Josh Hart is a rarity in the NBA, a rookie who shunned the one-and-done route to play four years of major college basketball, allowing his body and game to grow and mature at a more gradual pace.
And it shows.
“Absolutely,” Lakers coach Luke Walton said, when asked if he could tell when a player spent four years in college. “They’re fundamentally more sound. They understand the little things about the game that you have to spend a lot of time teaching one-and-done guys.”
Hart, a 6-foot-5, 215-pound guard acquired in a draft-day trade with Utah, helped Villanova win the NCAA championship in 2015-2016 and averaged 18.9 points and 6.4 rebounds as a senior in 2016-2017.
After being slowed by an Achilles injury and a two-game demotion to the G-League in November, Hart’s playing time has surged this month.
The 22-year-old started four of six games before Wednesday, averaging 28 minutes during the stretch. He reached double figures in points and rebounds twice and impressed the Lakers with his defense and hustle.
“He continues to slowly earn more playing time and more trust,” Walton said. “He’s earned his role right now, and he seems to not be afraid of anything. I think that’s because he’s played in huge games and won a national championship in front of 80,000 fans.”
Actually, it was a crowd of 74,340 in Houston’s NRG Stadium that witnessed Villanova’s 77-74 win over North Carolina in the 2016 title game, which ended with Kris Jenkins’ 22-foot buzzer beater. But Walton’s point is taken.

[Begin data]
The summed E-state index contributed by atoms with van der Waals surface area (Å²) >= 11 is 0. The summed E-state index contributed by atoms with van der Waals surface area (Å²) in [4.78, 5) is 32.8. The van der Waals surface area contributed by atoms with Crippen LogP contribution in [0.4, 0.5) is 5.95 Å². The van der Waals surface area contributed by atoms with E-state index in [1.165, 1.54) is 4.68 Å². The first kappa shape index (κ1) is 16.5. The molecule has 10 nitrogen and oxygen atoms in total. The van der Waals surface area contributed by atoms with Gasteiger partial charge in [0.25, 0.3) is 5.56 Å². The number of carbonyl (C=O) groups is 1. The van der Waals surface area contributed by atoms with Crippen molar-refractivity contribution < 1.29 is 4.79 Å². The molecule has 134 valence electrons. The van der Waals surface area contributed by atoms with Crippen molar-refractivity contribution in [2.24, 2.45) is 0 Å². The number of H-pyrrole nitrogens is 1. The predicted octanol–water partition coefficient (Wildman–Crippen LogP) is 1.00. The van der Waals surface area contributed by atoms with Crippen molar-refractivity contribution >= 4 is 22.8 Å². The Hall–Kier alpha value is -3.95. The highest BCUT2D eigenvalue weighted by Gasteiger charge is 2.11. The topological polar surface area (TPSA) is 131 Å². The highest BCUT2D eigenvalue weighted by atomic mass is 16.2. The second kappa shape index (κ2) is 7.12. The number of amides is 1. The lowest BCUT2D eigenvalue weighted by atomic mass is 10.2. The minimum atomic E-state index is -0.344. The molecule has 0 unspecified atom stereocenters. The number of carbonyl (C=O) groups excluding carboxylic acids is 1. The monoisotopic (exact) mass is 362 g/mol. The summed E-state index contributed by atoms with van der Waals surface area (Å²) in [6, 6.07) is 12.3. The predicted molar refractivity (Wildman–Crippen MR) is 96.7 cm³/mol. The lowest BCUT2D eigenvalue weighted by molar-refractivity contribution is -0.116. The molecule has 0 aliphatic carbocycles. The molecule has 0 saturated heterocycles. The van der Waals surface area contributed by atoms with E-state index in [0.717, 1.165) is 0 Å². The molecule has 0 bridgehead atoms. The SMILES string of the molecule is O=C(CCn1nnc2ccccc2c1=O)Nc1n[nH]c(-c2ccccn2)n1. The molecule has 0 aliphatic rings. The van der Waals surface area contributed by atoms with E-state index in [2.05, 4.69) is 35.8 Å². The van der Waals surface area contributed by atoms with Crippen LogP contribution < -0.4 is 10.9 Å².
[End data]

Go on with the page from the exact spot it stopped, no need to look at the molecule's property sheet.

“I haven’t played in an NBA arena yet that’s as big, with as many seats, as that Final Four,” Hart said. “It definitely helped having that big-game experience.”
So did the challenge of playing multiple positions in college.
“I’m ready to defend guys on the perimeter, to battle 7-foot bigs in the post,” Hart said. “Those kinds of things are hard if you’re 19 years old, trying to battle a 32-year-old in the post. But being in college for four years and going through a great strength and conditioning program really got me ready physically.”
Walton used the bizarre ending to Phoenix’s 99-97 win over Memphis on Tuesday night, when the Suns took advantage of a quirky NBA rule to score the game-winning basket, as a teaching tool.
With 0.6 seconds left, Dragen Bender threw a pass to the rim from the opposite sideline. Tyson Chandler jumped over the Grizzlies’ Brandan Wright and slammed the ball in with 0.4 seconds left.
Because goaltending can’t be called on an inbounds pass, it did not matter that Chandler appeared to be above the cylinder when he caught the ball.
“In all honesty, I didn’t know that was a rule,” Walton said. “We talked about it as a team today in our film room. This is a copycat league, and I’m sure a lot of coaches are putting that in their late-game playbook. We discussed how to defend that.”